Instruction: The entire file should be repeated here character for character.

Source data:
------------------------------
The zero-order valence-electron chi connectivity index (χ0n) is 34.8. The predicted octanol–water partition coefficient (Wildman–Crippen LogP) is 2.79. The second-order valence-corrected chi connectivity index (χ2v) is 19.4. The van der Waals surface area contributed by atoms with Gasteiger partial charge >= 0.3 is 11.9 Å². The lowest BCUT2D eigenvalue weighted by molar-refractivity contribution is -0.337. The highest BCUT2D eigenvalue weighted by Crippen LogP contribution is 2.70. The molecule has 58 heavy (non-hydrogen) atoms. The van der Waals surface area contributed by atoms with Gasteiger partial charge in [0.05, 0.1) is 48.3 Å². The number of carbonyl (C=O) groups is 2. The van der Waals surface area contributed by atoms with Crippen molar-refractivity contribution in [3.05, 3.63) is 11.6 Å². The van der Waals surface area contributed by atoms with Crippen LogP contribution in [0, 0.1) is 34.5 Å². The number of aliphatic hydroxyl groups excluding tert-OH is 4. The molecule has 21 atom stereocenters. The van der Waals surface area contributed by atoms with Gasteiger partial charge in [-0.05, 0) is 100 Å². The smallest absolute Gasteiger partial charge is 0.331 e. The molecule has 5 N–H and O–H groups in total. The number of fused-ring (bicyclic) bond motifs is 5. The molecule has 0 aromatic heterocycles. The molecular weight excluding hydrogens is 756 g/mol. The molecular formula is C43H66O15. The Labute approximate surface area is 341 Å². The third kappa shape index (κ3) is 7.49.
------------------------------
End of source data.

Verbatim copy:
The zero-order valence-electron chi connectivity index (χ0n) is 34.8. The predicted octanol–water partition coefficient (Wildman–Crippen LogP) is 2.79. The second-order valence-corrected chi connectivity index (χ2v) is 19.4. The van der Waals surface area contributed by atoms with Gasteiger partial charge >= 0.3 is 11.9 Å². The lowest BCUT2D eigenvalue weighted by molar-refractivity contribution is -0.337. The highest BCUT2D eigenvalue weighted by Crippen LogP contribution is 2.70. The molecule has 58 heavy (non-hydrogen) atoms. The van der Waals surface area contributed by atoms with Gasteiger partial charge in [0.05, 0.1) is 48.3 Å². The number of carbonyl (C=O) groups is 2. The van der Waals surface area contributed by atoms with Crippen molar-refractivity contribution in [3.05, 3.63) is 11.6 Å². The van der Waals surface area contributed by atoms with Crippen LogP contribution in [0, 0.1) is 34.5 Å². The number of aliphatic hydroxyl groups excluding tert-OH is 4. The molecule has 21 atom stereocenters. The van der Waals surface area contributed by atoms with Gasteiger partial charge in [-0.05, 0) is 100 Å². The smallest absolute Gasteiger partial charge is 0.331 e. The molecule has 5 N–H and O–H groups in total. The number of fused-ring (bicyclic) bond motifs is 5. The molecule has 0 aromatic heterocycles. The molecular weight excluding hydrogens is 756 g/mol. The molecular formula is C43H66O15. The Labute approximate surface area is 341 Å². The third kappa shape index (κ3) is 7.49.